If you have been arrested for refusal to submit a breath test, speak with an experienced DWI defense lawyer right away. You do not have the right to refuse to submit to breath samples in New Jersey. The penalties for refusal are severe and are structured similarly to those for DWI convictions. However, there are defenses to a refusal of a breathalyzer test. Give my office a call for a consultation on your case.
Delay can be a mistake. A critical part of defending against this charge is obtaining and analyzing all available discovery and evidence right away. In some cases expert and medical evaluations must be conducted, which can take time to arrange.
Third (or higher) Offense:
No Operation of a Motor Vehicle
By operating a vehicle on any public road or highway in New Jersey or in a “quasi-public” area, you impliedly consent to an alcohol breath test when requested to do so by a law enforcement officer. It is a defense to a refusal charge that you did not operate your vehicle on a public road or in a quasi-public area. An example would be operating your vehicle in your own driveway.
In some cases, there may be a legitimate dispute whether you operated the vehicle while under the influence of alcohol, or even operated the vehicle at all. These include cases where police observe you walking to your car while apparently intoxicated, and also those involving post-operation investigations by police.
Police must have probable cause to arrest you for operating a motor under the influence before requesting that you consent to an alcohol breath test. Probable cause to arrest is typically based on the observations of the investigating officers. These observations include what the officer sees, smells, and believes after interacting with you and in most cases, administering standard field sobriety tests. While some of these sobriety tests are approved by the National Highway Traffic and Safety Administration and endorsed by the New Jersey State Police, municipal judges will usually consider a wide variety of divided attention tests and observational testimony.
The most common of these sobriety tests are the walk-and-turn test, the one-leg-stand test, and the horizontal gaze nystagmus test (HGN). Police officers are instructed to properly instruct and demonstrate these tests before conducting them. The conditions that the tests are conducted in can also affect your performance on sobriety tests. These include the weather and ground conditions of the evaluation scene.
It is important to note that police officers must have a “reasonable suspicion” that you operated a vehicle while under the influence of drugs or alcohol to even detain you for field sobriety testing in the first place. That you simply committed a motor vehicle violation is not enough in most cases to detain you for sobriety testing. For example, if police stop you for speeding, but do not smell alcohol on your breath and do not detect any articulable sign of intoxication, it can be argued that the results of subsequent breath testing should be thrown out.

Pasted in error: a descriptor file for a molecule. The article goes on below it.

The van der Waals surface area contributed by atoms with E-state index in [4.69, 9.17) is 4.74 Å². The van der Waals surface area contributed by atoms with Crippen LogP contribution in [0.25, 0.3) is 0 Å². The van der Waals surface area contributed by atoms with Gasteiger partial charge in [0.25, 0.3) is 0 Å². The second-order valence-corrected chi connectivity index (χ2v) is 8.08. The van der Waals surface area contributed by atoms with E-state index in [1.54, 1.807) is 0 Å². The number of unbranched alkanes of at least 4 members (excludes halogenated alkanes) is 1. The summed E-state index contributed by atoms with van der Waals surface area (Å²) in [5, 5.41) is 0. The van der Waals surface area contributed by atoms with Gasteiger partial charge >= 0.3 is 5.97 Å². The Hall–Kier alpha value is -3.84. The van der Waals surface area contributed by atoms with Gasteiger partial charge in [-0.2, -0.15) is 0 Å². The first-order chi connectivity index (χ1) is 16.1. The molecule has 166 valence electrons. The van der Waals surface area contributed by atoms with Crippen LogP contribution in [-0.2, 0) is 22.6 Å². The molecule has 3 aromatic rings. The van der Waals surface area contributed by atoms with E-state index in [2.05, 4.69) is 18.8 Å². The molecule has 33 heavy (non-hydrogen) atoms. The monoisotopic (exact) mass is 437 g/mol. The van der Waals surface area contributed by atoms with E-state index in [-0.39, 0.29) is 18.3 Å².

Failure of Police to Read Implied Consent Warning
Police must read you the New Jersey Motor Vehicle Commission Standard Statement for Operators of a Motor Vehicle before requesting that you provide breath samples. This document is commonly referred to as “paragraph 36”. The police officer’s failure to read you this document may be raised as a defense.
Your inability to comprehend the document may also be raised as a defense. This can be based on a medical problem, a language barrier, or because of the underlying intoxication. This latter claim is known as the “confusion doctrine,” although New Jersey courts have not been overly reception to it.
In some cases, it may be impossible for you to submit to breath testing. These include cases involving extreme intoxication, unconsciousness, and disability. The burden however would probably be placed on the defendant to raise and establish this defense.
If the investigating police officer has probable cause to believe you operated your vehicle while under the influence of alcohol, he or she may then arrest you and request that you submit to breath samples. After being read the standard implied consent warning, anything but an unequivocal assent can be deemed a refusal to submit.
Unlike your rights concerning interrogation by police, you do not have the right to speak to an attorney before submitting to alcohol breath testing. Remaining silent, questioning the police officer, or any other equivocation can be deemed a refusal by the arresting officer.
Any kind of express refusal to submit can obviously satisfy the statute. A failure to complete the breath test sequence, such as a failure to provide enough volume or breath or for a long enough duration, can also be deemed a refusal.
If you have been arrested for refusal to submit to breath samples, contact The Law Offices of Anthony J. Vecchio, LLC to speak with an experienced DWI defense lawyer. I have defended clients across the State of New Jersey against every type of DWI related arrest. I would be happy to answer your questions and guide you though the process.
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